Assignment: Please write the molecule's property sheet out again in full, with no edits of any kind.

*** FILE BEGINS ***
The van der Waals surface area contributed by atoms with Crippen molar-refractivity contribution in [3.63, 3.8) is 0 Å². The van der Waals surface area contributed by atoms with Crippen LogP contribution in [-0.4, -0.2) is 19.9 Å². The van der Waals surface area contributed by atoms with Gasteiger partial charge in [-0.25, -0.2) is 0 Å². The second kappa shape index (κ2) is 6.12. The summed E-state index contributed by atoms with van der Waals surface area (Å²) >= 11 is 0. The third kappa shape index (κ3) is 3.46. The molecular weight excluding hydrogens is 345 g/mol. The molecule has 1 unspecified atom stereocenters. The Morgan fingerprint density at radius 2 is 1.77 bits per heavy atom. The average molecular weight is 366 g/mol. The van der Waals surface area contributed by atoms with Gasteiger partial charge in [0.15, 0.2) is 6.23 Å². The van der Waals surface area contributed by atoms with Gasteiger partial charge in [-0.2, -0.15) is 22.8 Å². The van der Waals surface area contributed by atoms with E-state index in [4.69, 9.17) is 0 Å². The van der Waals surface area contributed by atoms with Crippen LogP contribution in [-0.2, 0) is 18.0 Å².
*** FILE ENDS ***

The van der Waals surface area contributed by atoms with Crippen molar-refractivity contribution in [3.63, 3.8) is 0 Å². The van der Waals surface area contributed by atoms with Crippen LogP contribution in [-0.4, -0.2) is 19.9 Å². The van der Waals surface area contributed by atoms with Gasteiger partial charge in [-0.25, -0.2) is 0 Å². The second kappa shape index (κ2) is 6.12. The summed E-state index contributed by atoms with van der Waals surface area (Å²) >= 11 is 0. The third kappa shape index (κ3) is 3.46. The molecular weight excluding hydrogens is 345 g/mol. The molecule has 1 unspecified atom stereocenters. The Morgan fingerprint density at radius 2 is 1.77 bits per heavy atom. The average molecular weight is 366 g/mol. The van der Waals surface area contributed by atoms with Gasteiger partial charge in [0.15, 0.2) is 6.23 Å². The van der Waals surface area contributed by atoms with Gasteiger partial charge in [-0.2, -0.15) is 22.8 Å². The van der Waals surface area contributed by atoms with E-state index in [4.69, 9.17) is 0 Å². The van der Waals surface area contributed by atoms with Crippen LogP contribution in [-0.2, 0) is 18.0 Å².